Diarrhoea, the frequent passage of watery stools, is a symptom, not a disease.
Diarrhoea may be either acute or chronic. Acute diarrhoea takes the form of an isolated incident, caused by a temporary problem, usually an infection that lasts three to seven days. Chronic diarrhoea is much more complex with a multitude of causes and can last for months or even years.
The causes of diarrhoea are many and varied. Basically the condition stems from intestianal irritation or increased motility (muscular action) in the intestinal tract. These can be brought on by a wide variety of causes including:
- Poor digestion
- Drug use - NSAIDS, some antibiotics, aspirin
- Food poisoning
- Food allergies or sensitivities
- Excessive alcohol consumption
- Excessive caffeine consumption
- Laxative use
- Sugar intolerance
- Overuse of sweetners
- Infections: bacterial, viral, fungal (including candida) and parasitic
- Pancreatic insufficiency
- Emotional Stress
- Coleiac disease
- Nutrient deficiencies
- Short bowel syndrome
- Inadequate bowel secretion (possibly post gallbladder removal)
- Heavy Metal Poisoning
- Neurological Diseases
- Metabolic disease (Hyperthyroidism)
- Feacal Impaction
Acute diarrhoea is often caused by infection (most often viral) or food poisoning. Such food-borne illnesses include:
Bacteria like salmonella and e-coli give off toxins which stick to the intestinal wall and can lead to profuse secretion of fluids which causes the diarrhoea.
Parasites also often cause diarrhoea. Parasites like Giardia Lamblia, Entamoeba, Hystoliticxa and Cryptosporidium interfere with digestion, can cause damage to the intestines and usually cause diarrhoea. People with low stomach acid are more susceptible to parasitic infections. Low stomach acid is much more common than high stomach acid.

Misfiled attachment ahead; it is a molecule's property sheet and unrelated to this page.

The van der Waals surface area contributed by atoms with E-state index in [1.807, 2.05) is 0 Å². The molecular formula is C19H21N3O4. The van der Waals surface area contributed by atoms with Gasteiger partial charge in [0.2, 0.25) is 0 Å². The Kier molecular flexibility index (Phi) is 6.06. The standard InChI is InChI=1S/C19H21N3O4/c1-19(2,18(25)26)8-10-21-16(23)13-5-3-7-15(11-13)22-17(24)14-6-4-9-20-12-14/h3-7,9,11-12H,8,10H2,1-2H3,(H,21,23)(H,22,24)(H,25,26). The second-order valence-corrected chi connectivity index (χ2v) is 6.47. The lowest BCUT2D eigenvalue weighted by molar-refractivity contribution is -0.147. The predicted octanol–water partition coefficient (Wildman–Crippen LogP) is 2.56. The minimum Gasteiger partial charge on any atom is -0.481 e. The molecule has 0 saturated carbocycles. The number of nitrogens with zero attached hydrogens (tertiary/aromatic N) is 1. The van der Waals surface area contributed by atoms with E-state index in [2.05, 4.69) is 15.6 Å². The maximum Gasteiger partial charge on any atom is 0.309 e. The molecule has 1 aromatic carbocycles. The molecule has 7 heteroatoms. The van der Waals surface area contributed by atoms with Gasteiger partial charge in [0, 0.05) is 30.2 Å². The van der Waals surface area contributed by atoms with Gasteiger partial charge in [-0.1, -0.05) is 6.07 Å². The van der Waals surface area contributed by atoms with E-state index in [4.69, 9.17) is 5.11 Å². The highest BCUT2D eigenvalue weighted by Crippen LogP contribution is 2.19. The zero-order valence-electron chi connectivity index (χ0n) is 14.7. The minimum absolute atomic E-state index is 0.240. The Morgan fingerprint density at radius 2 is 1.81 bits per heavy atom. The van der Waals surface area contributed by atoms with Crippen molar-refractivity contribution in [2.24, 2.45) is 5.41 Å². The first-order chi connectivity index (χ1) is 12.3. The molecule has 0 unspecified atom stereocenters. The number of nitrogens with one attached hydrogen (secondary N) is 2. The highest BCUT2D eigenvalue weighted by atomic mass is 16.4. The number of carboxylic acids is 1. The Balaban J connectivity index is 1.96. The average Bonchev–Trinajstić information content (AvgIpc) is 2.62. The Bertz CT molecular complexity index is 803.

Diarrhoea caused by bacteria or parasites is most common following trips to long haul destinations but you can pick up parasitic and bacterial infections in this country too.
Antibiotic use results in a type of diarrhoea caused by clostridium difficile (or C Diff as it is often known). This bactrerium, which is common is hospitals, gives off a toxin that damages the lining of the colon and causes severe diarrhoea as well as lower abdominal cramps and fever. If untreated C. Diff can lead to intestinal perforation.
I have noticed that many cases of food sensitivity or allergy arise after someone has had either a bacterial or parasitic infection. When a food allergen is ingested histamine and other allergic compounds from white blood cells in the intestinal lining are released. These can have a strong laxative effect.
Acute diarrhoea can become chronic diarrhoea.
Chronic diarrhoea is often owing to bowel disease or food sensitivities (and possibly the food sensitivities cause the bowel disease?). With chronic diarrhoea the body is not absorbing all the nutrients from food and malnourishment results. Lack of certain nutrients such as B vitamins lead to diarrhoea and diarrhoea leads to disruption of bowel bacteria which in turn leads to depletion of nutrients, particularly b vitamins.
Anyone can get diarrhoea. When it affects the very old or the very young then it is a serious condition. Worldwide, diarrhoea is the leading cause of death amongst children.